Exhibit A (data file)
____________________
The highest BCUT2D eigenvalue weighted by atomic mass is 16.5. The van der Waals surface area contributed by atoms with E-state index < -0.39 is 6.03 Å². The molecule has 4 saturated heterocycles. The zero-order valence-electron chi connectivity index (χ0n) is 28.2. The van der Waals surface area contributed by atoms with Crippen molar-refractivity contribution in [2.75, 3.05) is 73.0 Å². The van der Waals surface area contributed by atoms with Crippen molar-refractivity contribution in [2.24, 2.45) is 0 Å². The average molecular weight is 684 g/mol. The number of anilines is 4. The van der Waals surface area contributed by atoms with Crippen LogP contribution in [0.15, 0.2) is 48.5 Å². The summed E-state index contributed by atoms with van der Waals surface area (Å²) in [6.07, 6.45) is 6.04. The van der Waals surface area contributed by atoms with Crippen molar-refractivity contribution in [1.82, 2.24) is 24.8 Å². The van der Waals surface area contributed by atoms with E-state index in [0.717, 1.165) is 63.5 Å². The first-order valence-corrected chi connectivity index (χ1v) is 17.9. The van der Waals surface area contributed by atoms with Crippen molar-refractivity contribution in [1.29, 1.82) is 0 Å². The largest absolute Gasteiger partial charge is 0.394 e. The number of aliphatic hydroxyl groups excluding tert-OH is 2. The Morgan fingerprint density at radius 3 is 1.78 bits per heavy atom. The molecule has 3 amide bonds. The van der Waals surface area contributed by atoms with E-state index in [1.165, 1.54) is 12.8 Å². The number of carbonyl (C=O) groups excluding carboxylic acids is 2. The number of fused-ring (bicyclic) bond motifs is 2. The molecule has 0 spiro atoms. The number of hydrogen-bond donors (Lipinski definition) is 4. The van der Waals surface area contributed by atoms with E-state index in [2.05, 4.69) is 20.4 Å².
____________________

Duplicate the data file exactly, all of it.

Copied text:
The highest BCUT2D eigenvalue weighted by atomic mass is 16.5. The van der Waals surface area contributed by atoms with E-state index < -0.39 is 6.03 Å². The molecule has 4 saturated heterocycles. The zero-order valence-electron chi connectivity index (χ0n) is 28.2. The van der Waals surface area contributed by atoms with Crippen molar-refractivity contribution in [2.75, 3.05) is 73.0 Å². The van der Waals surface area contributed by atoms with Crippen molar-refractivity contribution in [2.24, 2.45) is 0 Å². The average molecular weight is 684 g/mol. The number of anilines is 4. The van der Waals surface area contributed by atoms with Crippen LogP contribution in [0.15, 0.2) is 48.5 Å². The summed E-state index contributed by atoms with van der Waals surface area (Å²) in [6.07, 6.45) is 6.04. The van der Waals surface area contributed by atoms with Crippen molar-refractivity contribution in [1.82, 2.24) is 24.8 Å². The van der Waals surface area contributed by atoms with E-state index in [0.717, 1.165) is 63.5 Å². The first-order valence-corrected chi connectivity index (χ1v) is 17.9. The van der Waals surface area contributed by atoms with Crippen molar-refractivity contribution in [1.29, 1.82) is 0 Å². The largest absolute Gasteiger partial charge is 0.394 e. The number of aliphatic hydroxyl groups excluding tert-OH is 2. The Morgan fingerprint density at radius 3 is 1.78 bits per heavy atom. The molecule has 3 amide bonds. The van der Waals surface area contributed by atoms with E-state index in [1.165, 1.54) is 12.8 Å². The number of carbonyl (C=O) groups excluding carboxylic acids is 2. The number of fused-ring (bicyclic) bond motifs is 2. The molecule has 0 spiro atoms. The number of hydrogen-bond donors (Lipinski definition) is 4. The van der Waals surface area contributed by atoms with E-state index in [2.05, 4.69) is 20.4 Å².